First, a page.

Alexander Zverev domestic abuse charges: What to know


Editor’s note: This has been updated from a version that originally ran on Jan 25, 2024.

PARIS — Alexander Zverev will play in the third round of the French Open on Saturday against Tallon Griekspoor. As the 27-year-old German looks to reach his fourth consecutive semifinal at the tournament — or beyond — he remains the focus of domestic abuse allegations in his native country. On Friday, his trial got underway in Berlin — bringing the accusations back to the forefront.

Here’s what to know about the case:


What are the allegations against Zverev?

According to a court document from October, Zverev is accused of “physically abusing and damaging the health of a woman during an argument in Berlin in May 2020.” The woman is his former partner, Brenda Patea, who is also the mother of his daughter. (ESPN doesn’t normally name alleged victims of domestic abuse, but Patea has gone public with her accusations.) In an interview, Patea said Zverev pushed her into a wall and choked her.

On Oct. 2, 2023, a criminal court issued a fine of €450,000 (about $488,000) and a penalty order against Zverev. In German law, such an order can be used when there is compelling evidence to support the accusation and a trial is not deemed necessary. Defendants have the right to contest the order, which then results in a public trial. Zverev contested the order and legally maintains the presumption of innocence until he stands trial.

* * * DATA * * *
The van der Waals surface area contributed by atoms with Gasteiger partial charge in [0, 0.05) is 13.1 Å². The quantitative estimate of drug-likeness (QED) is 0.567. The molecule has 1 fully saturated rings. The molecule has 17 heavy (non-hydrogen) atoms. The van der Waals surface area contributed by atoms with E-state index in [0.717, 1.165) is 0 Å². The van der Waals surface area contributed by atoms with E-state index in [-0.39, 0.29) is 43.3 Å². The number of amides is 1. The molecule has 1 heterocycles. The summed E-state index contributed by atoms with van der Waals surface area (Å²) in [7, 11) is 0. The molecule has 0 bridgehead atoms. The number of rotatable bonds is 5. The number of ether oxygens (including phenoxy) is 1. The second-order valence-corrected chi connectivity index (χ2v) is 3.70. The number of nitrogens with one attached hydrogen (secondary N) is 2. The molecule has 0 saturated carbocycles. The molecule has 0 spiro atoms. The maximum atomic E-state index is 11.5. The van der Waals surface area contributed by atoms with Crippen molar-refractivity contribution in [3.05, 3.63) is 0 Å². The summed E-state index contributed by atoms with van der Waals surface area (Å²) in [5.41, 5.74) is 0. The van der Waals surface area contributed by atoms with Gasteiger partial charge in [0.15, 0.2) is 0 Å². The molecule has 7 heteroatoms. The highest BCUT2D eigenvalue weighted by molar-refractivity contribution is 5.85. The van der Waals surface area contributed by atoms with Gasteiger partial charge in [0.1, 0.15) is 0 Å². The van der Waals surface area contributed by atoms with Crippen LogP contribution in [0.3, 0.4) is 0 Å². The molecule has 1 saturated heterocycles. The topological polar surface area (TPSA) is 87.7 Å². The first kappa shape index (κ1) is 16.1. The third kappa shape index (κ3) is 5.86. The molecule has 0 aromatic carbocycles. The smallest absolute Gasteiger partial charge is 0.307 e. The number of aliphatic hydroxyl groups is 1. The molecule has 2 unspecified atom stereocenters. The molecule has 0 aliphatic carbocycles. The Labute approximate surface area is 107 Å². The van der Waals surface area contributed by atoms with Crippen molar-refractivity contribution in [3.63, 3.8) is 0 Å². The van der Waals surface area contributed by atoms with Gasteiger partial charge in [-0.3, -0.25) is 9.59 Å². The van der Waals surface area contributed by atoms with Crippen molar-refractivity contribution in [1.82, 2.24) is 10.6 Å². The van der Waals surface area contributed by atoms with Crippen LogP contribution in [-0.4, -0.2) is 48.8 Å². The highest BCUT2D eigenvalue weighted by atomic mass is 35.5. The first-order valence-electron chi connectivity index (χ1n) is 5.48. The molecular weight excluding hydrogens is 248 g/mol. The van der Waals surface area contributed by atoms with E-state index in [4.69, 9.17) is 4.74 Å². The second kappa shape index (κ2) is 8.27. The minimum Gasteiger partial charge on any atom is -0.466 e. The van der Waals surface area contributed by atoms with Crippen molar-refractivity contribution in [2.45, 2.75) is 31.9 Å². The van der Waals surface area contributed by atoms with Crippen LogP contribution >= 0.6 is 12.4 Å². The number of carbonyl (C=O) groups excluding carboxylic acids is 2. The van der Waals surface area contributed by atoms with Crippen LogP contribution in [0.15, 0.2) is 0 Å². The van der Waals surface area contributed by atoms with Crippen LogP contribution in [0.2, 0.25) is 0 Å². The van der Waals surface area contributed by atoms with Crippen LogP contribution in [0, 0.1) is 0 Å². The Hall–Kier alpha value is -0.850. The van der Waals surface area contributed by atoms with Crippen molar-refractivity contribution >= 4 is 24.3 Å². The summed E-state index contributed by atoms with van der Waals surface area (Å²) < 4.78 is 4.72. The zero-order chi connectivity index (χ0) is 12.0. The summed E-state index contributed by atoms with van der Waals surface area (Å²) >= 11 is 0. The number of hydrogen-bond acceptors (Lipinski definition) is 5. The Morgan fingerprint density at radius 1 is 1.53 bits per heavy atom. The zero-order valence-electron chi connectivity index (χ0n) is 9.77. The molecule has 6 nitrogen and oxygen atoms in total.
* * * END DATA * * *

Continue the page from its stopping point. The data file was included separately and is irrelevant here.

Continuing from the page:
On Nov. 1, Zverev called the penalty order “complete bulls—” when speaking to the media at the Paris Masters event. “Anybody that has a semi-standard IQ level knows what this is all about,” Zverev said without further explanation.


Have there been any previous allegations against Zverev?

Yes. Olya Sharypova, another previous partner of Zverev’s and a former tennis player, publicly came forward on Instagram in October 2020 with allegations of abuse at various places around the world, including in cities where ATP tournaments were being held.

In a series of media interviews soon after, Sharypova described multiple instances of violence, including Zverev allegedly punching her in the face, as well as smothering her with a pillow as she struggled to breathe. She said she feared for her life.